The Camaldolese are dressed in white. Romuald had at first given his children the traditional black habit of the Benedictines, but one day, sleeping by the fount near his cell, he was favoured with a vision of a great ladder leading from earth to heaven, on which he saw a host innumerable of his brethren mounting to Paradise, but all clothed in white. He awoke to change the colour of their habit from black to white—so, at least, runs the legend. The habit of both monks and hermits is exactly similar: a white tunic and scapular, a long white cloak worn on certain occasions abroad and in choir, and the ample wide-sleeved cowl of the Benedictines, worn only in choir. Their heads are shaven, save for a very narrow corona, and their beards are allowed to grow. In summer the monks wear a huge broad-brimmed straw hat when taking their walks abroad. The dress of the lay-brothers has a few scarcely perceptible differences, but you will easily recognise a lay-brother by his leathern belt, whereas a father or novice wears a girdle of white webbing. In winter and rough weather, when the blinding snow is falling, the hermits wrap themselves up in yet another cloak when summoned to church, so that they may reach the choir as dry as possible. You will notice a room in the church entrance with rows of pegs where these cloaks are hung up to dry during the chanting of the Divine Office.

The hermitage and the monastery are each ruled by a Father Superior (he is not called a Prior as with other Benedictines) tinder the governance of the “Padre Maggiore,” the head of the whole Order. On our first visit to the hermitage we had the good fortune to be overtaken in the forest by the Padre Maggiore, Dom Costanzo Giovanelli, who greeted us with all the cheerful courtesy and gentle ” gaiety of soul ” of the real solitary, and, learning our errand, took us under his guidance. A living Saint he seemed to me, but my old oxen-driver called him ” un Angelo del Paradiso,”—a juster description perhaps. The Superior of the monastery was Dom Pietro Orseolo Stoppa, cheeriest of companions and kindest of friends, and at the head of the hermitage was Dom Ambrogio Pieratelli, a majestic and very devout solitary, now gone to Brazil to start a hermitage in the wild pampas of Rio Grande do Sul.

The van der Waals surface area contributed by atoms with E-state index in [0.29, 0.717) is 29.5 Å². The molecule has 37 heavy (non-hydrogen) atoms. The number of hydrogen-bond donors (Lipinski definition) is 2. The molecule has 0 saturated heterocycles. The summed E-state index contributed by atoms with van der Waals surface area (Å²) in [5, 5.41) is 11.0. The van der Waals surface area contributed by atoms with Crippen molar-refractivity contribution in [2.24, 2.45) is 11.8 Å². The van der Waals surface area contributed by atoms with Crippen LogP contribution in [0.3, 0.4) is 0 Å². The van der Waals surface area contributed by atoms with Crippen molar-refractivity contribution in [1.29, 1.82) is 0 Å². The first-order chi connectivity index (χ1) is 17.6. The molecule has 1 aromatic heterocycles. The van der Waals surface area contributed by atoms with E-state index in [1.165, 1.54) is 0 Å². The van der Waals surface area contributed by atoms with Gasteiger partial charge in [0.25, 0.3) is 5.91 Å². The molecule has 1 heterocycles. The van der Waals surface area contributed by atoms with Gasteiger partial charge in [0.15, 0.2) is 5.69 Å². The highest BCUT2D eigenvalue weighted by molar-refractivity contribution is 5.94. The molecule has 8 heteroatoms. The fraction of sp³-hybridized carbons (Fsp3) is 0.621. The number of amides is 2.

The whole property of the Camaldolese Order —the hermitage, the monastery, the hospice, the library, the church itself, and the vast pine forests which for centuries they had so sedulously cultivated—was appropriated by the Government in 1866. The Order pay rent to the Government for such portions of their own property as they now occupy (the hermitage and the monastery), and the forestry work is in the hands of Government officials. Their splendid library has been removed to Poppi. Even in the stormy times of 1866, an Italian deputy was found with the courage to raise his voice in the Chamber against this wholesale confiscation, and prayed that an exception to the general law of suppression might be made in favour of the Camaldolese Order,’ so beloved of Dante, the greatest son of Italy. The suggestion was greeted with ” laughter,” and Camaldoli shared the same fate as many other noble religious monuments.